DiCicco’s passion for international relations (IR) motivates his teaching, and his scholarly insistence on logic and evidence makes his courses rigorous and demanding. DiCicco teaches courses on American foreign policy, war, national security, and protest and politics, as well as the introductory course and senior seminar in IR, which emphasizes leaders and leadership. These subjects intersect with DiCicco’s published and ongoing scholarly research on international rivalry, war, peacemaking, and U.S. defense policy. In addition to peer-reviewed research articles, he has published an article in the journal International Studies Perspectives on his innovative simulation course “National Security Council,” and he has co-edited a book of classic readings introducing key IR concepts and theories. The purpose of DiCicco’s work as a teacher-scholar at a Jesuit university is to provide attentive, engaging, student-centered learning experiences in the classroom while also producing excellent scholarship that helps us better understand international conflict and prevent war. DiCicco also serves as director and academic adviser of the International Relations major program, advises the Model United Nations program and club, and co-advises the student organization Peace Action. Serious but approachable, DiCicco challenges students to work hard and to be their best selves--in college, in life, and as tomorrow’s leaders.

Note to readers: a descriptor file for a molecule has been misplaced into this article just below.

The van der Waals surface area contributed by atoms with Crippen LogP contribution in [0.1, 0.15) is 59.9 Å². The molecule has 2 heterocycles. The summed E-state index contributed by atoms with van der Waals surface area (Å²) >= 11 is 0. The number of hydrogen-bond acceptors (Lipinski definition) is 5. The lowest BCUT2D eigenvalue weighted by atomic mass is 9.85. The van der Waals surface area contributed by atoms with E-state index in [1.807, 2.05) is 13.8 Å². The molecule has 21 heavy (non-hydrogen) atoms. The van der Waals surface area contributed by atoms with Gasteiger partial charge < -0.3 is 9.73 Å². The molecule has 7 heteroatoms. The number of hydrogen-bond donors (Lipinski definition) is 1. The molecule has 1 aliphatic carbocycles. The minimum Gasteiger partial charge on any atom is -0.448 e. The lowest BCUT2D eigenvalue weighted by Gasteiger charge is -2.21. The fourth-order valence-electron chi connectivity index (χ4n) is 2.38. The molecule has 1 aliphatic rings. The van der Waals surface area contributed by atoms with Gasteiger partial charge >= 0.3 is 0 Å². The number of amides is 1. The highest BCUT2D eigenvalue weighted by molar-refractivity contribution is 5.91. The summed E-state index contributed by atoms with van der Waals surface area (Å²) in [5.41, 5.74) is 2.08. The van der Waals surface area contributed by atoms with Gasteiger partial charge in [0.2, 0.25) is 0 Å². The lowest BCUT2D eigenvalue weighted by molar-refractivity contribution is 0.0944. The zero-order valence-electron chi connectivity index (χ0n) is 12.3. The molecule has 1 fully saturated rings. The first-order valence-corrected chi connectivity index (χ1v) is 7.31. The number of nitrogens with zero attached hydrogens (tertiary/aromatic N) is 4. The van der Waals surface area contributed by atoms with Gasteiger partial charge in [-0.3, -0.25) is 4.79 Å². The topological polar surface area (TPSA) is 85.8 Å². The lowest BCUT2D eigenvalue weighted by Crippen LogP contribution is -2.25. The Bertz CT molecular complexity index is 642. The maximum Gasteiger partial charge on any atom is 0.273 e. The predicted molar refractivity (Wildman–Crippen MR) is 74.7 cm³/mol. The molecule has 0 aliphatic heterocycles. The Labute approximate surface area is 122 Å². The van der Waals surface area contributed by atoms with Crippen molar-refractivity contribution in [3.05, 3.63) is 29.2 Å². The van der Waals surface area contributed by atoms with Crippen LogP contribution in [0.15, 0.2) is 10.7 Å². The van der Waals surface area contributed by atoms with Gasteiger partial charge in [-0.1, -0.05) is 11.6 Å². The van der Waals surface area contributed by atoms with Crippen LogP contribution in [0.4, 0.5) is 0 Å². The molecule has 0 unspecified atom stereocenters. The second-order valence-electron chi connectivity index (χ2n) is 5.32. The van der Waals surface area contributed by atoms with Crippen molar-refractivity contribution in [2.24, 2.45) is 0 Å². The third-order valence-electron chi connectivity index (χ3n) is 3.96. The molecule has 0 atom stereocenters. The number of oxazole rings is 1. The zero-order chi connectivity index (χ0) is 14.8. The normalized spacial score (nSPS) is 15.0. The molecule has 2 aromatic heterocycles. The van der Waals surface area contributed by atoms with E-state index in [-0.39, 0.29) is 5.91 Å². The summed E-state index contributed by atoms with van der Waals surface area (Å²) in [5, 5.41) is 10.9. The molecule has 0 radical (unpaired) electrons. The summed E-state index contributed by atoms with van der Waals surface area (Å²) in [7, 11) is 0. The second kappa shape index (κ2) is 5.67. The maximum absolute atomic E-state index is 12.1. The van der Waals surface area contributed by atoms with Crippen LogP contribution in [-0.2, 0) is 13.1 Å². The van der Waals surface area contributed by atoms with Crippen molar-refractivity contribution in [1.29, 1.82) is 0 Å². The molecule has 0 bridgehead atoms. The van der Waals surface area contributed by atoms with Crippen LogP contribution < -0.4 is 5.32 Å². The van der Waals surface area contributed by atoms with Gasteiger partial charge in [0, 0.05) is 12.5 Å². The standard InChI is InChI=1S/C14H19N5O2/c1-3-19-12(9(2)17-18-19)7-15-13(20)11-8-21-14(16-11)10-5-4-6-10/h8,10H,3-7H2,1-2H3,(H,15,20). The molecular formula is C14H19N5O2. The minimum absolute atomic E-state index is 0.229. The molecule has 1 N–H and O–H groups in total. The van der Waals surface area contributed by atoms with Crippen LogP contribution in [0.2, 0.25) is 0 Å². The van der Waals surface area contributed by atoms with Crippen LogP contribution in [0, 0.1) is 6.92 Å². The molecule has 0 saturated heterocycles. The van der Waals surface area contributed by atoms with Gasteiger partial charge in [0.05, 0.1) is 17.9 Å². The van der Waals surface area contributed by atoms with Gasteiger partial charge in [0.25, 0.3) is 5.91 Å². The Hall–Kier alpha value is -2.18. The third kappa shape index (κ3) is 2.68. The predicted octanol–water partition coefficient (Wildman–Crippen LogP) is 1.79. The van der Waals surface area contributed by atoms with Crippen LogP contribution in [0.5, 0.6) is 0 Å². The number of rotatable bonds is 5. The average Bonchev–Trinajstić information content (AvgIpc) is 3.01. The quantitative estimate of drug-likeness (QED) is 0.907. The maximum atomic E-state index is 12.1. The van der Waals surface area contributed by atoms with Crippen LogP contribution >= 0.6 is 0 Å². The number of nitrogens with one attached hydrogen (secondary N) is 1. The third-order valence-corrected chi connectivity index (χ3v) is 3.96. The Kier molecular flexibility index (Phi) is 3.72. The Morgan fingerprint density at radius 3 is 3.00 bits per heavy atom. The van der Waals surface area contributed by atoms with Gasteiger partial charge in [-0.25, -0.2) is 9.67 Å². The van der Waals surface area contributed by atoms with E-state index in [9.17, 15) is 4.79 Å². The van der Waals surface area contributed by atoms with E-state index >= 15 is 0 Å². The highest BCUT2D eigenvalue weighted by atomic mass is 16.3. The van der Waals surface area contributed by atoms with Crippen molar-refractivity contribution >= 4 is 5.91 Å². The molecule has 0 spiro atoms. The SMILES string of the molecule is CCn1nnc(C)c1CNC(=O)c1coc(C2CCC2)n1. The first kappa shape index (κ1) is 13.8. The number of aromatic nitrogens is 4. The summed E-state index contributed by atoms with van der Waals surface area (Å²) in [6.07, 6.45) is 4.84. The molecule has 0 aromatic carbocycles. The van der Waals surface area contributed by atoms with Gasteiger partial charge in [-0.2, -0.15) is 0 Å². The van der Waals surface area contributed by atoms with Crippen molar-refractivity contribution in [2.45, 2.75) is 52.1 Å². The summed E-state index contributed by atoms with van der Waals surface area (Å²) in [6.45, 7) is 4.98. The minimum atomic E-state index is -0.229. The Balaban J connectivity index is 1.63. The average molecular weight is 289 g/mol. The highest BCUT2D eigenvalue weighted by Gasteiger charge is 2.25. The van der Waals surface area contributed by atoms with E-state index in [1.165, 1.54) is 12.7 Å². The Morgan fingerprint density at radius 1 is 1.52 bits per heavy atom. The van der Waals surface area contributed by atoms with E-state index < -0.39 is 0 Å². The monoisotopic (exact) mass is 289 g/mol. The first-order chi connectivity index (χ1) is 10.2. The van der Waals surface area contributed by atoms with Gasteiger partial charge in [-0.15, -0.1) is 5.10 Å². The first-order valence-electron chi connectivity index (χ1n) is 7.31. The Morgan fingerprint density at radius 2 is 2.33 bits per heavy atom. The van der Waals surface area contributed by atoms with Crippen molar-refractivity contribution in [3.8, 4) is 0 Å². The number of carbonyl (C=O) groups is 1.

- Freshman Academic Adviser of the Year Award
- Faculty Summer Research/Publication Fellowship
- Rutgers Excellence Fellowship
- Phi Beta Kappa
"The Things They Carried: Generational Effects of the the Vietnam War on Elite Opinion” (with Benjamin Fordham). Forthcoming in International Studies Quarterly, issue TBD.
International Relations: Introductory Readings. Fifth revised printing (co-edited with Edward Rhodes and Dalia Fahmy). Dubuque, Ia.: Kendall Hunt, 2017.
“Fear, Loathing, and Cracks in Reagan’s Mirror Images: Able Archer 83 and an American First Step toward Rapprochement in the Cold War.” Foreign Policy Analysis 7, 3 (July 2011): 253–274.
“Avalanches and Olive Branches: A Multimethod Analysis of Disasters and Peacemaking in Interstate Rivalries” (with Seden Akcinaroglu and Elizabeth Radziszewski). Political Research Quarterly 64, 2 (June 2011): 260–275.
“Power Shifts and Problem Shifts: The Evolution of the Power Transition Research Program” (with Jack S. Levy). Journal of Conflict Resolution 43, 6 (December 1999): 675-704.